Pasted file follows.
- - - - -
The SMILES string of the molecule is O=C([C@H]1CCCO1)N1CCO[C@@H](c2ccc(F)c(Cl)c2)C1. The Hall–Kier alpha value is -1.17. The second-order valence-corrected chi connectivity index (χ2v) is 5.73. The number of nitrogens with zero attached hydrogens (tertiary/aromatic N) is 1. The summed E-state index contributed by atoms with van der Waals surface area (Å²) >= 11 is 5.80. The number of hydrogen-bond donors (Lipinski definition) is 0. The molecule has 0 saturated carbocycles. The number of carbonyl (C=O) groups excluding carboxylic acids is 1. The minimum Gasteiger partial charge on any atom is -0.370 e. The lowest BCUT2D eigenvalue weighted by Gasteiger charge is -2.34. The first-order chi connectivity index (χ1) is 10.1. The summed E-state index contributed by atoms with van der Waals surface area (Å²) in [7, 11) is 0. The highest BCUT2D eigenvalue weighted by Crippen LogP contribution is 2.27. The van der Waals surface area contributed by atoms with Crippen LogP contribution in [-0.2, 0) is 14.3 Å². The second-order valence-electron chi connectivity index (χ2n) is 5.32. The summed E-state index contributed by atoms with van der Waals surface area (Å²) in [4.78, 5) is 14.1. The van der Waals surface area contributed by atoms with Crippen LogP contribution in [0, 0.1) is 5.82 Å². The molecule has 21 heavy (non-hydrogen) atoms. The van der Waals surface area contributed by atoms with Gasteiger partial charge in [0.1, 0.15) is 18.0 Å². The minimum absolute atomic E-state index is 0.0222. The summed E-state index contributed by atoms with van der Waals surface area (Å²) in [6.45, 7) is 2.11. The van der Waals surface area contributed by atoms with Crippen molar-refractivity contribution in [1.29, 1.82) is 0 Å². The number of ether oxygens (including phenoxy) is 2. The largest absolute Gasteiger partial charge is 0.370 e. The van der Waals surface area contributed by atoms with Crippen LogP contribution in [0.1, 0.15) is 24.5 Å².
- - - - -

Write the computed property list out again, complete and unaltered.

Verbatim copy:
The SMILES string of the molecule is O=C([C@H]1CCCO1)N1CCO[C@@H](c2ccc(F)c(Cl)c2)C1. The Hall–Kier alpha value is -1.17. The second-order valence-corrected chi connectivity index (χ2v) is 5.73. The number of nitrogens with zero attached hydrogens (tertiary/aromatic N) is 1. The summed E-state index contributed by atoms with van der Waals surface area (Å²) >= 11 is 5.80. The number of hydrogen-bond donors (Lipinski definition) is 0. The molecule has 0 saturated carbocycles. The number of carbonyl (C=O) groups excluding carboxylic acids is 1. The minimum Gasteiger partial charge on any atom is -0.370 e. The lowest BCUT2D eigenvalue weighted by Gasteiger charge is -2.34. The first-order chi connectivity index (χ1) is 10.1. The summed E-state index contributed by atoms with van der Waals surface area (Å²) in [7, 11) is 0. The highest BCUT2D eigenvalue weighted by Crippen LogP contribution is 2.27. The van der Waals surface area contributed by atoms with Crippen LogP contribution in [-0.2, 0) is 14.3 Å². The second-order valence-electron chi connectivity index (χ2n) is 5.32. The summed E-state index contributed by atoms with van der Waals surface area (Å²) in [4.78, 5) is 14.1. The van der Waals surface area contributed by atoms with Crippen LogP contribution in [0, 0.1) is 5.82 Å². The molecule has 21 heavy (non-hydrogen) atoms. The van der Waals surface area contributed by atoms with Gasteiger partial charge in [0.1, 0.15) is 18.0 Å². The minimum absolute atomic E-state index is 0.0222. The summed E-state index contributed by atoms with van der Waals surface area (Å²) in [6.45, 7) is 2.11. The van der Waals surface area contributed by atoms with Crippen molar-refractivity contribution in [1.29, 1.82) is 0 Å². The number of ether oxygens (including phenoxy) is 2. The largest absolute Gasteiger partial charge is 0.370 e. The van der Waals surface area contributed by atoms with Crippen LogP contribution in [0.1, 0.15) is 24.5 Å².